Bestselling author Kazuo Ishiguro isn’t known for writing fantasy, so when his novel The Buried Giant featured, among other surprising things, ogres, it caused quite a stir. Ishiguro commented on the reaction:

“I was slightly shocked by the level of prejudice, sheer prejudice, against ogres … I couldn’t understand it. It’s just another imaginary thing, like any other imaginary thing.”

Well Mr Ishiguro, I share your perplexity. Among my friends I am the only one who openly admits to a preference for fantasy fiction. In fact, most of my friends actively shun the genre. Which is curious because they all adore HARRY POTTER, the most loyal disciples from book 1 through to 7. Why, for so many people, is HARRY POTTER the only fantasy they will ever read or admit to enjoying?

To solve this conundrum, I took the simplest and laziest approach and asked my friends on social media. My findings were as follows:

#1 (and breaking news): Fantasy has a geeky/nerdy image. OK, so no one’s shocked by this, but it does help explain the conundrum. Through widespread appreciation, HARRY POTTER, Twilight, and A Game of Thrones have managed to secure acceptance by society at large. They have shed their geeky skin like the girl in a teen film who, on removing her glasses, is revealed to be a beauty. Suddenly, it’s OK to fancy her.

#2: Fantasy is for children. This mistaken perception explains many adults’ unease with the genre. Children enjoy fantasy and magic, but as we grow up we leave them behind (not many grown-ups believe in Father Christmas). Perhaps for some people, casting off these childlike beliefs and entering a serious world of adulthood extends to all fantasy. It’s embarrassing to say you like reading about dragons because they aren’t real, which means they aren’t serious, which, in turn, means that you aren’t a serious adult. But I find it bizarre that these fearful people read any fiction at all. As Ishiguro says, the ogre is “just another imaginary thing, like any other imaginary thing.” It strikes me as just as embarrassing to weep for a fictional human (a figment of someone else’s weird imagination), as it does to weep for an elf.

#3: Fantasy novels are always huge series. A simple and unfortunate misunderstanding of the genre.

#4: Some people just don’t enjoy fantastical creatures and magic. At this point I pounced on the aforementioned double standard — the dragon in the room if you will.

If you don’t like magic and fantasy creatures,” I said, “why do you like Harry Potter?

My friends’ answers were well-reasoned. They like that HARRY POTTER is set in our world, there is an explanation for everything, and there’s a reason why we (as “muggles”) can’t see and hear the fantasy world. They also like the school setting and that they could relate to Harry and his friends. In other words, Harry Potter is believable. Which is extraordinary because, let’s face it — it’s not. If my friends’ can relate to Harry, surely there are other fantasy characters they can relate to. There are other fantasy novels set in schools and set in our world (many in fact).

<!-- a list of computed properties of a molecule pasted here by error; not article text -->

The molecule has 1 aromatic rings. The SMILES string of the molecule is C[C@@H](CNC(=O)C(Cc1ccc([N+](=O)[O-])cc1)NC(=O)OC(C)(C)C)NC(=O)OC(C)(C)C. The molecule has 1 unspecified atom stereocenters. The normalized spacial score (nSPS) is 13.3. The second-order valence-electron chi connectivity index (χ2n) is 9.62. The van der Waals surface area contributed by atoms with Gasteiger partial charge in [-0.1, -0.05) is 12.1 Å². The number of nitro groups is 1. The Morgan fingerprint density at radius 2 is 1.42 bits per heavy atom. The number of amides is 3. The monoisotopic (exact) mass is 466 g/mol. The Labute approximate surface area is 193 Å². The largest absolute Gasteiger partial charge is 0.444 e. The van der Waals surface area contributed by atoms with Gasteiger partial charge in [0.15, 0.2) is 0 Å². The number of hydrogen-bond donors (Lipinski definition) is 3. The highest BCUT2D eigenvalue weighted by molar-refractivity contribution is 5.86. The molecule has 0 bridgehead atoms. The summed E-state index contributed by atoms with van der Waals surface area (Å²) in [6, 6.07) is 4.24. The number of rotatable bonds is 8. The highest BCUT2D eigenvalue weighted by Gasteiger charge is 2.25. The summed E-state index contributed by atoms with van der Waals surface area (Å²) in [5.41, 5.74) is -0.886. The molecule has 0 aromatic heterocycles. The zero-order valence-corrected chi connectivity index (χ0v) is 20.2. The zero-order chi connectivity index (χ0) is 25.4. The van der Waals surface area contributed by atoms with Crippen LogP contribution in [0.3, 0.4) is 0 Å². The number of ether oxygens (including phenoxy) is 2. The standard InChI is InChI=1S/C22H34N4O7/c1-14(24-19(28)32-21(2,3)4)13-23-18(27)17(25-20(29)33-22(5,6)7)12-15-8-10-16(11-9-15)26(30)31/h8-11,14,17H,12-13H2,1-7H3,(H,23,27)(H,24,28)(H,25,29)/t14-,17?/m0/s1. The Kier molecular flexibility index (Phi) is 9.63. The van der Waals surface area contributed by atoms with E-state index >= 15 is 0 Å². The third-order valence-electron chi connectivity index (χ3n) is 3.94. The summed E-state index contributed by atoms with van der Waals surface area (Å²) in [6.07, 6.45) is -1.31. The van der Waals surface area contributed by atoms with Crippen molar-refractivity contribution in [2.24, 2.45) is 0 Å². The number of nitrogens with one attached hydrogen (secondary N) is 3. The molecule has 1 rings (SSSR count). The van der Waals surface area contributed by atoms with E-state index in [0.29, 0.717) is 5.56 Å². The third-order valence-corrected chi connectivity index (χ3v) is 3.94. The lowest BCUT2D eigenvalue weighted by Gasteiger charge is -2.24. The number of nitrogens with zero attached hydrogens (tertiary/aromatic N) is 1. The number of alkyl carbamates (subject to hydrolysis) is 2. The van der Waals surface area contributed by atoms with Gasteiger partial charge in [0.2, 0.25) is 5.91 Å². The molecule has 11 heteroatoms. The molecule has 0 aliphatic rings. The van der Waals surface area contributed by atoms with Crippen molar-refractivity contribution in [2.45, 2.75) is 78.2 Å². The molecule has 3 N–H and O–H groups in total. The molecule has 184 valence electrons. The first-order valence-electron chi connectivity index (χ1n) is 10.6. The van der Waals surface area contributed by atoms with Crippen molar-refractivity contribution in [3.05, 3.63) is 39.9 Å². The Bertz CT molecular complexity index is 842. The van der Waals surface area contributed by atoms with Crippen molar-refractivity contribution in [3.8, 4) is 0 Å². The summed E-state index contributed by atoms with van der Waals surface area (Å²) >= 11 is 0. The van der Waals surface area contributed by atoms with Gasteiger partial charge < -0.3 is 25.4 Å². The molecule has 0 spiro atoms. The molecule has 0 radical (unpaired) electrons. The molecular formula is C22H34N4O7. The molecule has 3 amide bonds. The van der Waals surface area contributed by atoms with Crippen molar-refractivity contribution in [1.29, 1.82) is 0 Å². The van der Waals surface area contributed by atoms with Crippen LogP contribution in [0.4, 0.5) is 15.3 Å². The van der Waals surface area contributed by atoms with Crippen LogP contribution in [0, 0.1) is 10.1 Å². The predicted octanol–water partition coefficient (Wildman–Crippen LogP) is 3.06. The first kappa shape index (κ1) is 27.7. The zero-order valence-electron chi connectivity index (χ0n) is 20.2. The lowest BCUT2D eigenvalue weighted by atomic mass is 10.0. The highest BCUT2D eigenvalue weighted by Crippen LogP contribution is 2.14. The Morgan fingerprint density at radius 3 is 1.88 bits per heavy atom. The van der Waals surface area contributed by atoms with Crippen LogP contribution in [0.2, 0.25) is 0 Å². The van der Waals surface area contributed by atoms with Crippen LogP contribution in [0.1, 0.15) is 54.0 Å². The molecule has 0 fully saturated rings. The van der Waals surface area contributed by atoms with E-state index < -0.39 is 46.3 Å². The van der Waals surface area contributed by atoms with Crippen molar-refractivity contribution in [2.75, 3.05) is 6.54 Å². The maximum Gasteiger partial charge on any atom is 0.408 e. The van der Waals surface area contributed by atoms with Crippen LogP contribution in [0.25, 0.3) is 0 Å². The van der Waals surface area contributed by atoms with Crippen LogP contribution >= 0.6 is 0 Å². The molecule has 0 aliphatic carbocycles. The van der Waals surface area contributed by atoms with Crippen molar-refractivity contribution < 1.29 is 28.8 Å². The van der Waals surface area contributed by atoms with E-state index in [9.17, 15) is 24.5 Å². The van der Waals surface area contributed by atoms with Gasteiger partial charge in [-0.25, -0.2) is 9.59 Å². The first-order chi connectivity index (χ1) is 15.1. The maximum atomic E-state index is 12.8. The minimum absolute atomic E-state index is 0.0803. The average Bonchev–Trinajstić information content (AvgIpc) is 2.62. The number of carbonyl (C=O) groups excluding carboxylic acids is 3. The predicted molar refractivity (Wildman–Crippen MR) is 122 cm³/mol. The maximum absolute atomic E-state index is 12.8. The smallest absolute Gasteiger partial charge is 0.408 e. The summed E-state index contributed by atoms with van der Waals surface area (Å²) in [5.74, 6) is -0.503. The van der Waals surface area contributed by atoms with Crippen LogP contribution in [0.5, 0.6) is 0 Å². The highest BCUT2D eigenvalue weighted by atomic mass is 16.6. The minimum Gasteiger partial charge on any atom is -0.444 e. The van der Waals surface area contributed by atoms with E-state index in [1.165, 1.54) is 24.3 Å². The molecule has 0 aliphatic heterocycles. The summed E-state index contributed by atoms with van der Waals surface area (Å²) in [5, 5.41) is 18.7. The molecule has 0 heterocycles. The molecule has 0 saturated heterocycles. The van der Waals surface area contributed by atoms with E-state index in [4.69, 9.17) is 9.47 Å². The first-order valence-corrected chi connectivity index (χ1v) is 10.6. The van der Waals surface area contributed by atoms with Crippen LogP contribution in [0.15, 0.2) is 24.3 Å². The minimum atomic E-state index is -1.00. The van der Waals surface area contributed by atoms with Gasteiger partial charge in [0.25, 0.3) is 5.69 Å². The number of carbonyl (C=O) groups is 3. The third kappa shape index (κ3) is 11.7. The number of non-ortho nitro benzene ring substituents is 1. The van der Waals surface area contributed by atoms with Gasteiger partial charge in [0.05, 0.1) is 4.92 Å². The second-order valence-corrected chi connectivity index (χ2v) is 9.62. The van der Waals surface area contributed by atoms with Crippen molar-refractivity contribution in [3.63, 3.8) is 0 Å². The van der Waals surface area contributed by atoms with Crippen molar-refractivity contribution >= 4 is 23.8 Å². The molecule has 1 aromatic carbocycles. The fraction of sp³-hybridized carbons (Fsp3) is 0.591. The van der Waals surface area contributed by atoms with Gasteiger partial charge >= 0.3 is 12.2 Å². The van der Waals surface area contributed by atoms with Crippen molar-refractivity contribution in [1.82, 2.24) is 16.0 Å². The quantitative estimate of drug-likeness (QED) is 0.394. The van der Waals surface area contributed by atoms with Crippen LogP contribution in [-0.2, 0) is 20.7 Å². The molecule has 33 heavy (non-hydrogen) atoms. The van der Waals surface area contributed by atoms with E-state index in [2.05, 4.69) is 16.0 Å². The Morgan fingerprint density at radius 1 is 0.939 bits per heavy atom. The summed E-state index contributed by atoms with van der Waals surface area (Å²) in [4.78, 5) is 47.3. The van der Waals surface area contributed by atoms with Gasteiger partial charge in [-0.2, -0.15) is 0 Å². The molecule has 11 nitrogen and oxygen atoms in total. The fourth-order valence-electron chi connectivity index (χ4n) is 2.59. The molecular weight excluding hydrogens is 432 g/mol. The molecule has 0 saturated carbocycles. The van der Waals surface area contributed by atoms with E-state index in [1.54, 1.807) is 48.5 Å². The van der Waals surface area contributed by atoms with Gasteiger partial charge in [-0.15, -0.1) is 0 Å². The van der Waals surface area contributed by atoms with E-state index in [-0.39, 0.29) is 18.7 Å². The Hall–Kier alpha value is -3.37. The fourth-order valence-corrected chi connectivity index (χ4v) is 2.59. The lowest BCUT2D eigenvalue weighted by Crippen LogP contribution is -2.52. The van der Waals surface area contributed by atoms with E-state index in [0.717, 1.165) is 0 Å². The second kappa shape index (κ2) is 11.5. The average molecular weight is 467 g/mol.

I am forced to conclude that when people say they don’t like fantasy, what they are really saying is, they don’t want to try it.

The other day I offered someone an olive (stay with me). They said, “I don’t like olives.” 

When I asked when they had last tried an olive, they said, “when I was young.

I pressed them to try another olive but they weren’t having it. My point is — people are unwilling to try. But what’s particularly perplexing is that, unlike my olive-fearing friend, many people who claim to hate fantasy tried it when they were younger and they liked it. If I were to transpose this dilemma into the olive conversation it would go something like this:

Please, try an olive,” I say.

My friend, politely declining the proffered olive, says, “no thank you. I did try one of those when I was younger and I absolutely loved it. Best thing I’ve ever eaten. But, I have an overwhelming suspicion that it was only that particular olive that I liked and all other olives just aren’t for me. Goodbye.”

Do you have fantasy-haters amongst your friends? Have you ever been successful in converting them? How do you bring them to the light?!

One random commenter will choose a book from our stacks. Winners are notified in the comments, so make sure to check the notification box or remember to check back in about 10 days. If we don’t choose a winner within 2 weeks, please bug Marion.


  • Katie Burton

    KATIE BURTON (on FanLit's staff September 2015 -- September 2018) was a solicitor in London before becoming a journalist. She was lucky enough to be showered with books as a child and from the moment she had The Hobbit read to her as a bedtime story was hooked on all things other-worldy. Katie believes that characters are always best when they are believable and complex (even when they aren't human) and is a sucker for a tortured soul or a loveable rogue. She loves all things magical and the more fairies, goblins and mystical creatures the better. Her personal blog is Nothing if Not a Hypocrite.